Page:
Indefinite strike cripples Darjeeling, tourist exodus begins

Kolkata/Darjeeling: An indefinite Darjeeling bandh for a separate Gorkhaland state called by the Gorkha Janamukti Morcha (GJM) began on Tuesday, commencing a season of woes for the people living on tourism as holidaymakers leave the hill station in thousands.
An exodus of tourists, estimated to be around 40,000, began from the Queen of Hills as the GJM called shutdown took effect.
“We are stuck here with kids. We want to get out earliest but there is no transport,” said a tourist from Darjeeling.
Even hoteliers have asked the tourists to leave as early as possible.
The green, white and yellow flags of GJM fly from homes, shops and cars as the supporters of the party thronged the streets with slogans in support of Gorkhaland.
The agitation followed an alleged attack on GJM members by Communist Party of India-Marxist (CPI-M) supporters and members of other political outfits at Naxalbari in the plains on Sunday.
“The shutdown has been peaceful so,” a senior West Bengal police official said in the morning.
“We called the indefinite shutdown in three sub-divisions – Darjeeling, Kurseong and Kalimpong – demanding a separate Gorkhaland state. Several tourists also started leaving Darjeeling district after they came to know about the strike,” said GJM general secretary Roshan Giri.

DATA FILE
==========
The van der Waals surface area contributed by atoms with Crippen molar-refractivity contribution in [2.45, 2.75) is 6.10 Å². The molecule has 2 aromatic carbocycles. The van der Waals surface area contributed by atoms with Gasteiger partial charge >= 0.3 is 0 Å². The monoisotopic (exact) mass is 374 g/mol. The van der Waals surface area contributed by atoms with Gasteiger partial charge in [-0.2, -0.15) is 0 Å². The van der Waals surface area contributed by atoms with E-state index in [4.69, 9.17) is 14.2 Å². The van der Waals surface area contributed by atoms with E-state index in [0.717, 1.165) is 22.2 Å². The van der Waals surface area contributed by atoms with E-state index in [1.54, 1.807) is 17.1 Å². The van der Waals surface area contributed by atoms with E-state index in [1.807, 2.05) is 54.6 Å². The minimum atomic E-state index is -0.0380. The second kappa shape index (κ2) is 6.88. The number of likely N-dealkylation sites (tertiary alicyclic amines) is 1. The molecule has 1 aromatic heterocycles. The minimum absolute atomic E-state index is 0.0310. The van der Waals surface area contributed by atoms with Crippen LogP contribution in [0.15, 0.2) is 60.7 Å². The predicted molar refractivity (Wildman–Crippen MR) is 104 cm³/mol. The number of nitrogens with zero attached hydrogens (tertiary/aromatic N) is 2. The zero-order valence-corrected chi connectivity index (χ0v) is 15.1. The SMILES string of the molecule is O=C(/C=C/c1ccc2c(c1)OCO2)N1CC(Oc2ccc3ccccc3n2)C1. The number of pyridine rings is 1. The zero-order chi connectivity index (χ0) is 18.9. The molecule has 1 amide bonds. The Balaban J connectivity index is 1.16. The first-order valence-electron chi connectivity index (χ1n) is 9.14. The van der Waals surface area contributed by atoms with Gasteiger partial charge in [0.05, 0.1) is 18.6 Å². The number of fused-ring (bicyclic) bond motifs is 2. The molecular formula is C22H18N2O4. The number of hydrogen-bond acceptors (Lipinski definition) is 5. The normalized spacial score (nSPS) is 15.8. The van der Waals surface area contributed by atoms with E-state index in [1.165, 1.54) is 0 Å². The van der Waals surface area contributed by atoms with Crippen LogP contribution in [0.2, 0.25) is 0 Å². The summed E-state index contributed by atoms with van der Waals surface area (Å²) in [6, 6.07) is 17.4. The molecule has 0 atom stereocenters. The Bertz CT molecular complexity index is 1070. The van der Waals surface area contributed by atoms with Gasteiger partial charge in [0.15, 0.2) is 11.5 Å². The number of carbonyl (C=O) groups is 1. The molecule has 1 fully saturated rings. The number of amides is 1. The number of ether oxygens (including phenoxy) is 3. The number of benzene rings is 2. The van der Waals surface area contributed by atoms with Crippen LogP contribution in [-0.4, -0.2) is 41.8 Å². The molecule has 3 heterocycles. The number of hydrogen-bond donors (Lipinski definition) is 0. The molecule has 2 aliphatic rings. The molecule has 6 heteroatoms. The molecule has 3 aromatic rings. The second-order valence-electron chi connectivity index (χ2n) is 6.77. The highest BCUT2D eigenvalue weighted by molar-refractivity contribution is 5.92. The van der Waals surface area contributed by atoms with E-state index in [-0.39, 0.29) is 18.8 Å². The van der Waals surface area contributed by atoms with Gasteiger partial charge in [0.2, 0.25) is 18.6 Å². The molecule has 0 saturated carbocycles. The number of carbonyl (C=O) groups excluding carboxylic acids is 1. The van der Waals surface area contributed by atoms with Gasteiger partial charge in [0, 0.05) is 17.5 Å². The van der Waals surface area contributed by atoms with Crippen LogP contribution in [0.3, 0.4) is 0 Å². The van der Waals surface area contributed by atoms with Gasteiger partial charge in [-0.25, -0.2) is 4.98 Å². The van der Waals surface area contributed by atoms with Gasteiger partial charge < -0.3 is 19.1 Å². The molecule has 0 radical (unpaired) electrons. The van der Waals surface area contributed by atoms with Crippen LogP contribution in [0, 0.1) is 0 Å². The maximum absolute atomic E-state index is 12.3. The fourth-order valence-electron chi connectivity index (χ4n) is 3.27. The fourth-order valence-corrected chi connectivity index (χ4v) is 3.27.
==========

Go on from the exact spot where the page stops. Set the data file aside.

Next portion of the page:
The central government in 2005 conferred the Sixth Schedule status on the Gorkha National Liberation Front (GNLF)-led Darjeeling Gorkha Hill Council (DGHC) that ensures greater autonomy to the governing body.
But Gurung’s group, which is opposed to the GNLF, is demanding full statehood for the hill region. The DGHC was formed in 1988 through an agreement between the central and state governments and the GNLF after the hills witnessed violence for about two years.
Darjeeling was the summer capital of British India till 1911, when the rulers shifted India’s capital to Delhi from Calcutta. The verdant hills and the Himalayan toy train service are prime attraction for tourists across the world who flock to the region during summer.
“We will not settle for anything less than a separate state this time,” GJM president Bimal Gurung said. “We don’t want to cause any inconvenience to the tourists. We are evacuating them within a deadline to begin an indefinite agitation in the hills for a separate state,” said Gurung.
The communist government in West Bengal said the demands of the GJM are “out of touch with reality.”
But the indefinite strike is resented by the tourism industry people. Anil Punjabi, who runs a travel company and heads the eastern unit of Travel Agents’ Federation of India (TAFI), said: “Darjeeling is an evergreen sector and the holiday season is still not over. We lose at least 20 percent of our business because of the strike,” he said.

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